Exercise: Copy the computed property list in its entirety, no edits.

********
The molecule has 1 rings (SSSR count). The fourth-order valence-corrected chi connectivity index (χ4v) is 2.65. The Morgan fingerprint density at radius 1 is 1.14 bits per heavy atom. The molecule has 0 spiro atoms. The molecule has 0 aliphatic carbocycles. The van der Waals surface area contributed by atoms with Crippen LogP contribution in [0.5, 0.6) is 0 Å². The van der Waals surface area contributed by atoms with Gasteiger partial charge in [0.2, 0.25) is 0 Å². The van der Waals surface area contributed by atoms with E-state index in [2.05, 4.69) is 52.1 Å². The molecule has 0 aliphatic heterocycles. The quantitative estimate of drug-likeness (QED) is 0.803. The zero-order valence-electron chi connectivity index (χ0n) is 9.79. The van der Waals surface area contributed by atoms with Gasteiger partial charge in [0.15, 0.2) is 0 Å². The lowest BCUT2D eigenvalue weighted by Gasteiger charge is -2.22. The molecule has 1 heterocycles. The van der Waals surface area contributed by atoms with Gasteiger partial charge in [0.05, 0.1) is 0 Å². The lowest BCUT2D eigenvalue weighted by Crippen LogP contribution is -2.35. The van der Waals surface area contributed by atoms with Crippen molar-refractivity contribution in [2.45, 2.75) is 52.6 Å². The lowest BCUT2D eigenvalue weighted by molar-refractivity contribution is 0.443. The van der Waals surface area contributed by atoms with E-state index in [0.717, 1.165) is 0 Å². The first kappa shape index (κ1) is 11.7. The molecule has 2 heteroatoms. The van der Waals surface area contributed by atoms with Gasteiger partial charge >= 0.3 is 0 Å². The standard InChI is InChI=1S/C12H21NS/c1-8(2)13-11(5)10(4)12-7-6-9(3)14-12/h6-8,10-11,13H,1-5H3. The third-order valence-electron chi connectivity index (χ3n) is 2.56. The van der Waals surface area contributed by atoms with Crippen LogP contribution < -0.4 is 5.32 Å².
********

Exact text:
The molecule has 1 rings (SSSR count). The fourth-order valence-corrected chi connectivity index (χ4v) is 2.65. The Morgan fingerprint density at radius 1 is 1.14 bits per heavy atom. The molecule has 0 spiro atoms. The molecule has 0 aliphatic carbocycles. The van der Waals surface area contributed by atoms with Crippen LogP contribution in [0.5, 0.6) is 0 Å². The van der Waals surface area contributed by atoms with Gasteiger partial charge in [0.2, 0.25) is 0 Å². The van der Waals surface area contributed by atoms with E-state index in [2.05, 4.69) is 52.1 Å². The molecule has 0 aliphatic heterocycles. The quantitative estimate of drug-likeness (QED) is 0.803. The zero-order valence-electron chi connectivity index (χ0n) is 9.79. The van der Waals surface area contributed by atoms with Gasteiger partial charge in [0.15, 0.2) is 0 Å². The lowest BCUT2D eigenvalue weighted by Gasteiger charge is -2.22. The molecule has 1 heterocycles. The van der Waals surface area contributed by atoms with Gasteiger partial charge in [0.05, 0.1) is 0 Å². The lowest BCUT2D eigenvalue weighted by Crippen LogP contribution is -2.35. The van der Waals surface area contributed by atoms with Crippen molar-refractivity contribution in [2.45, 2.75) is 52.6 Å². The lowest BCUT2D eigenvalue weighted by molar-refractivity contribution is 0.443. The van der Waals surface area contributed by atoms with E-state index in [0.717, 1.165) is 0 Å². The first kappa shape index (κ1) is 11.7. The molecule has 2 heteroatoms. The van der Waals surface area contributed by atoms with Gasteiger partial charge >= 0.3 is 0 Å². The standard InChI is InChI=1S/C12H21NS/c1-8(2)13-11(5)10(4)12-7-6-9(3)14-12/h6-8,10-11,13H,1-5H3. The third-order valence-electron chi connectivity index (χ3n) is 2.56. The van der Waals surface area contributed by atoms with Crippen LogP contribution < -0.4 is 5.32 Å².